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Chapter 3&4

Plague Readings Chapter 3&4


Department
Health Studies
Course Code
HLTB21H3
Professor
Caroline Barakat
Chapter
3&4

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Chapter 3: Six Plagues of Antiquity
In small groups (no exposure to infections and minimal survival and
transmission of parasites) epidemic diseases were virtually
nonexistent.
Disease of antiquity, are parasites with long-lived transmission stages
involving person-to-person contact.
Hematuria is a disease that causes blood to appear in the urine.
Blood fluke was the causative agent of the pharaohs plague. Recall the
story of the snail infested water of Jericho.
Blood fluke disease caused snail fever. (Not a fatal disease). Also called
endemic hematuria.
Irrigations farming made conditions favorable for the transmission of
these parasites.
Blood fluke involves feces or urine, water, snails and a flatworm.
Theodor Bilharz a German physician discovered worms in the blood
vessels. He named the worms Distomum (two mouths) haematobium
(blood and to live in), and then changed to Schistosoma meaning split
and body, in 1858. It is also called Bilharzia.
There are three species of human infecting blood flukes. (Recall on pg.
48 mansoni and japonicum and haematobium)
On reaching fresh water, the discharged eggs release a swimming
larva, called the miracidium.
The miracidia encounter a suitable snail and penetrate the soft tissues,
migrate to the liver and change in form (sporocyst)
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It reproduces asexually for 6 to 7 weeks. During this time the snail
sheds thousands of fork tailed cercariae, which swim and penetrate the
human skin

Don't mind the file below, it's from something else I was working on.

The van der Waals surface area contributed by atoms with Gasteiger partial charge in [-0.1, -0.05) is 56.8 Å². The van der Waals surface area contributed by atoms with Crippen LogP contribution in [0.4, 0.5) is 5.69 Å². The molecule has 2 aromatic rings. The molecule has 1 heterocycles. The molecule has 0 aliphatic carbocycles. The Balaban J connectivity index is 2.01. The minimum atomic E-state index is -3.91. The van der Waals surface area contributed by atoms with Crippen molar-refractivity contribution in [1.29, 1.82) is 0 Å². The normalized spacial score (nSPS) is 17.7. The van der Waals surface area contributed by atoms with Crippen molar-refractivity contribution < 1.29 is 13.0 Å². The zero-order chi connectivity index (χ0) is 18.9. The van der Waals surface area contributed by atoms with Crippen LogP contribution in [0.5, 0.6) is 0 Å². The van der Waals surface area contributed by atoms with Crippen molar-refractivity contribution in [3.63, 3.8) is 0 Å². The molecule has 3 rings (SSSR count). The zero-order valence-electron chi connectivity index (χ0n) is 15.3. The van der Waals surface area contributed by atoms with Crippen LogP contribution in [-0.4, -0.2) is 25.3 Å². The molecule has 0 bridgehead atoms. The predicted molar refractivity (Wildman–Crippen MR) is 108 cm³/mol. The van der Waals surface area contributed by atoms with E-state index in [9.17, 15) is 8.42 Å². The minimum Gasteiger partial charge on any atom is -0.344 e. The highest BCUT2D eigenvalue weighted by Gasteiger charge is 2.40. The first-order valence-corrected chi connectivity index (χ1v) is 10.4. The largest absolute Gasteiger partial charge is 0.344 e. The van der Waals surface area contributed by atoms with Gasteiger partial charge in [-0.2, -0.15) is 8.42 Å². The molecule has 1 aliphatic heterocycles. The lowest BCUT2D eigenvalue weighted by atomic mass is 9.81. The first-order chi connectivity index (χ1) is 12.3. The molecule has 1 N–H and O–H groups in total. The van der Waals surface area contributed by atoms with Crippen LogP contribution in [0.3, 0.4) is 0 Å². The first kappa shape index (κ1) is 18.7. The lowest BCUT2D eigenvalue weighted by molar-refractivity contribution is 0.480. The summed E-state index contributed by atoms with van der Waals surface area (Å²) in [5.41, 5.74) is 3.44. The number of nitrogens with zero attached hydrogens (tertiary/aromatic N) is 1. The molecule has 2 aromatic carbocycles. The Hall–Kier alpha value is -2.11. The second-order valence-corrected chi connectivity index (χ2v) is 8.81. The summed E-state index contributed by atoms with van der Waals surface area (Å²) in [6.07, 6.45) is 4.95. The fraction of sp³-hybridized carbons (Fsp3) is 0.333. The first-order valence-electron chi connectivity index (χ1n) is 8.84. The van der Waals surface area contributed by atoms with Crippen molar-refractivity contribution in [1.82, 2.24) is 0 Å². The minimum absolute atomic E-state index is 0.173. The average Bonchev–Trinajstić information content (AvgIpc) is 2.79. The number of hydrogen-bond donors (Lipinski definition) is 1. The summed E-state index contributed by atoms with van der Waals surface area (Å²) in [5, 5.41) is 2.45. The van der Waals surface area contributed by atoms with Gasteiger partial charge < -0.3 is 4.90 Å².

And in 5 to 8 weeks they develop into adult worms.
The eggs move across the walls of the veins into the bladder or
intestines and become enclosed in a small tumor called granuloma.
Accumulation of two thirds of the egg do not make there way out of the
body and accumulate throughout the body and especially in the liver
and spleen.
Creation of the Aswan High Dam of Egypt increased the average
prevalence.
Originated in animals living in the rainforest.
Treatment of the disease that was truly effective and had low toxicity
was parziquantel.
Recall the plague of Athens p. 56 probably from Typhus.
Recall the history of Romans. In marshland of roman campaign near
Ostia the condition was so prevalent it was called roman fever and
then given the Italian name malaria.
During the plague the rise of Christianity greatly become apart of their
religion.
The Antonine plague was spread after the Roman legions were sent to
repel an invasion by the Parthian. Perhaps this was the first record of
the smallpox epidemic.
This plague could have also have came from the Huns who carried it
from Mongolia and then on to Rome.
Cyprian plague: either smallpox or measles. The mortality is higher
than the survivors. And lasted 16 years.
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